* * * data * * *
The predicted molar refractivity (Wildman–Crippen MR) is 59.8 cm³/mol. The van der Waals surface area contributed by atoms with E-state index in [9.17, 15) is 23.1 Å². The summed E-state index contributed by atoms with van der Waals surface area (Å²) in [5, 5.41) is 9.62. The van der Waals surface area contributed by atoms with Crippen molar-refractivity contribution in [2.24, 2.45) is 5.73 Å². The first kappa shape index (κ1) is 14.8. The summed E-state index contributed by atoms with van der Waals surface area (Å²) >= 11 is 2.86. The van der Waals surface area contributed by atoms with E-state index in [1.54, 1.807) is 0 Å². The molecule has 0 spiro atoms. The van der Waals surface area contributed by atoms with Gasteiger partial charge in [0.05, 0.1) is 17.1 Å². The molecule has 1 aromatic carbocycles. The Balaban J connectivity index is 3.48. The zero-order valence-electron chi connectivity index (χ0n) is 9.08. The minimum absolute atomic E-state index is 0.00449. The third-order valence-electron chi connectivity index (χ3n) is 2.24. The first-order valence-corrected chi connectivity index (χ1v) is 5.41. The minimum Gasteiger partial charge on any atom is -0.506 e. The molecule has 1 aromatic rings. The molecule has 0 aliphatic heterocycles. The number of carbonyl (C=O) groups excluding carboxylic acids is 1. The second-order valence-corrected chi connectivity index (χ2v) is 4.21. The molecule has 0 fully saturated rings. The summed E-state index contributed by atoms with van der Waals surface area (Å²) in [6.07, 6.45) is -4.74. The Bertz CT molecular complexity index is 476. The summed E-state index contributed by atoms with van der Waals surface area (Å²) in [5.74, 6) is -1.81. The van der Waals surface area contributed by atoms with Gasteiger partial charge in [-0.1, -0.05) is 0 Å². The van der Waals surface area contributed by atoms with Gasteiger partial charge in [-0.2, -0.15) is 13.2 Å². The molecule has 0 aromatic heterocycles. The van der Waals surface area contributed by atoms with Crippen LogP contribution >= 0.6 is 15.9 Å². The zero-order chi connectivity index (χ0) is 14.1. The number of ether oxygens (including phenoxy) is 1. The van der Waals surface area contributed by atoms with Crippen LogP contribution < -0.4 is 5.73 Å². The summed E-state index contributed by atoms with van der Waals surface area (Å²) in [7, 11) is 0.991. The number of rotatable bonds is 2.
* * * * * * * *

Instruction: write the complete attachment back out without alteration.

The predicted molar refractivity (Wildman–Crippen MR) is 59.8 cm³/mol. The van der Waals surface area contributed by atoms with E-state index in [9.17, 15) is 23.1 Å². The summed E-state index contributed by atoms with van der Waals surface area (Å²) in [5, 5.41) is 9.62. The van der Waals surface area contributed by atoms with Crippen molar-refractivity contribution in [2.24, 2.45) is 5.73 Å². The first kappa shape index (κ1) is 14.8. The summed E-state index contributed by atoms with van der Waals surface area (Å²) >= 11 is 2.86. The van der Waals surface area contributed by atoms with E-state index in [1.54, 1.807) is 0 Å². The molecule has 0 spiro atoms. The van der Waals surface area contributed by atoms with Gasteiger partial charge in [0.05, 0.1) is 17.1 Å². The molecule has 1 aromatic carbocycles. The Balaban J connectivity index is 3.48. The zero-order valence-electron chi connectivity index (χ0n) is 9.08. The minimum absolute atomic E-state index is 0.00449. The third-order valence-electron chi connectivity index (χ3n) is 2.24. The first-order valence-corrected chi connectivity index (χ1v) is 5.41. The minimum Gasteiger partial charge on any atom is -0.506 e. The molecule has 1 aromatic rings. The molecule has 0 aliphatic heterocycles. The number of carbonyl (C=O) groups excluding carboxylic acids is 1. The second-order valence-corrected chi connectivity index (χ2v) is 4.21. The molecule has 0 fully saturated rings. The summed E-state index contributed by atoms with van der Waals surface area (Å²) in [6.07, 6.45) is -4.74. The Bertz CT molecular complexity index is 476. The summed E-state index contributed by atoms with van der Waals surface area (Å²) in [5.74, 6) is -1.81. The van der Waals surface area contributed by atoms with Gasteiger partial charge in [-0.1, -0.05) is 0 Å². The van der Waals surface area contributed by atoms with Gasteiger partial charge in [-0.2, -0.15) is 13.2 Å². The molecule has 0 aromatic heterocycles. The van der Waals surface area contributed by atoms with Crippen LogP contribution >= 0.6 is 15.9 Å². The zero-order chi connectivity index (χ0) is 14.1. The number of ether oxygens (including phenoxy) is 1. The van der Waals surface area contributed by atoms with Crippen LogP contribution < -0.4 is 5.73 Å². The summed E-state index contributed by atoms with van der Waals surface area (Å²) in [7, 11) is 0.991. The number of rotatable bonds is 2.